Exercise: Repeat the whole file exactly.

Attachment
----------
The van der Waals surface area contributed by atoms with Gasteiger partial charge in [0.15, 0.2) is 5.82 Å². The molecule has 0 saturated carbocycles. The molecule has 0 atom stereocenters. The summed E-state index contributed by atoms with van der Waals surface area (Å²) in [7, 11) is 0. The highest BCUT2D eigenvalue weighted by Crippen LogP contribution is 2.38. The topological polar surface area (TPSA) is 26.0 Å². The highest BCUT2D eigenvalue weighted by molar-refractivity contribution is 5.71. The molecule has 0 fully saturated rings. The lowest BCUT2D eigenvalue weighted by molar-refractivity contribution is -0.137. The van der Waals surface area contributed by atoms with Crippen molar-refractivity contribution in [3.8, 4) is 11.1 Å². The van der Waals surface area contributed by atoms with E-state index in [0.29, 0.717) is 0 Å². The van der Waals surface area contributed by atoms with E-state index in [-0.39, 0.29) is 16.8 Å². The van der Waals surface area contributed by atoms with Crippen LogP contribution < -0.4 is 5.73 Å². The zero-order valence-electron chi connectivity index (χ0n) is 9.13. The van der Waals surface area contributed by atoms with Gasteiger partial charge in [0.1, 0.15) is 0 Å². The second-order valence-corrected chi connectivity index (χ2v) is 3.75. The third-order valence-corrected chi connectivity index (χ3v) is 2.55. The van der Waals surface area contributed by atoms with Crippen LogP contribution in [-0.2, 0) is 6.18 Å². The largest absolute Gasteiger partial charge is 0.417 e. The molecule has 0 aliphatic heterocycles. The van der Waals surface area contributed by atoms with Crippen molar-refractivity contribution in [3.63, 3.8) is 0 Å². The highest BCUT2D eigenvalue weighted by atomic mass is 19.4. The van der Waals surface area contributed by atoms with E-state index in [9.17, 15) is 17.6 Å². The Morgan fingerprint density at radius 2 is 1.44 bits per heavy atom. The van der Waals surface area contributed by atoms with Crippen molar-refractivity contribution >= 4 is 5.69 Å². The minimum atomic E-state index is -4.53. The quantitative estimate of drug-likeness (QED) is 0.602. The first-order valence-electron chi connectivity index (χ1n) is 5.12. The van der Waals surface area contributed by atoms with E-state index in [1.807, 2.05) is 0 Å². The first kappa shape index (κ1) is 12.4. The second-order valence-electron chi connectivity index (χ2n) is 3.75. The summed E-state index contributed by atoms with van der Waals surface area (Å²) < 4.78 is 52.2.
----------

The van der Waals surface area contributed by atoms with Gasteiger partial charge in [0.15, 0.2) is 5.82 Å². The molecule has 0 saturated carbocycles. The molecule has 0 atom stereocenters. The summed E-state index contributed by atoms with van der Waals surface area (Å²) in [7, 11) is 0. The highest BCUT2D eigenvalue weighted by Crippen LogP contribution is 2.38. The topological polar surface area (TPSA) is 26.0 Å². The highest BCUT2D eigenvalue weighted by molar-refractivity contribution is 5.71. The molecule has 0 fully saturated rings. The lowest BCUT2D eigenvalue weighted by molar-refractivity contribution is -0.137. The van der Waals surface area contributed by atoms with Crippen molar-refractivity contribution in [3.8, 4) is 11.1 Å². The van der Waals surface area contributed by atoms with E-state index in [0.29, 0.717) is 0 Å². The van der Waals surface area contributed by atoms with E-state index in [-0.39, 0.29) is 16.8 Å². The van der Waals surface area contributed by atoms with Crippen LogP contribution < -0.4 is 5.73 Å². The zero-order valence-electron chi connectivity index (χ0n) is 9.13. The van der Waals surface area contributed by atoms with Gasteiger partial charge in [0.1, 0.15) is 0 Å². The second-order valence-corrected chi connectivity index (χ2v) is 3.75. The third-order valence-corrected chi connectivity index (χ3v) is 2.55. The van der Waals surface area contributed by atoms with Crippen LogP contribution in [-0.2, 0) is 6.18 Å². The largest absolute Gasteiger partial charge is 0.417 e. The molecule has 0 aliphatic heterocycles. The van der Waals surface area contributed by atoms with Crippen molar-refractivity contribution in [3.63, 3.8) is 0 Å². The highest BCUT2D eigenvalue weighted by atomic mass is 19.4. The van der Waals surface area contributed by atoms with E-state index in [9.17, 15) is 17.6 Å². The Morgan fingerprint density at radius 2 is 1.44 bits per heavy atom. The van der Waals surface area contributed by atoms with Crippen molar-refractivity contribution >= 4 is 5.69 Å². The minimum atomic E-state index is -4.53. The quantitative estimate of drug-likeness (QED) is 0.602. The first-order valence-electron chi connectivity index (χ1n) is 5.12. The van der Waals surface area contributed by atoms with E-state index in [1.807, 2.05) is 0 Å². The first kappa shape index (κ1) is 12.4. The second-order valence-electron chi connectivity index (χ2n) is 3.75. The summed E-state index contributed by atoms with van der Waals surface area (Å²) < 4.78 is 52.2.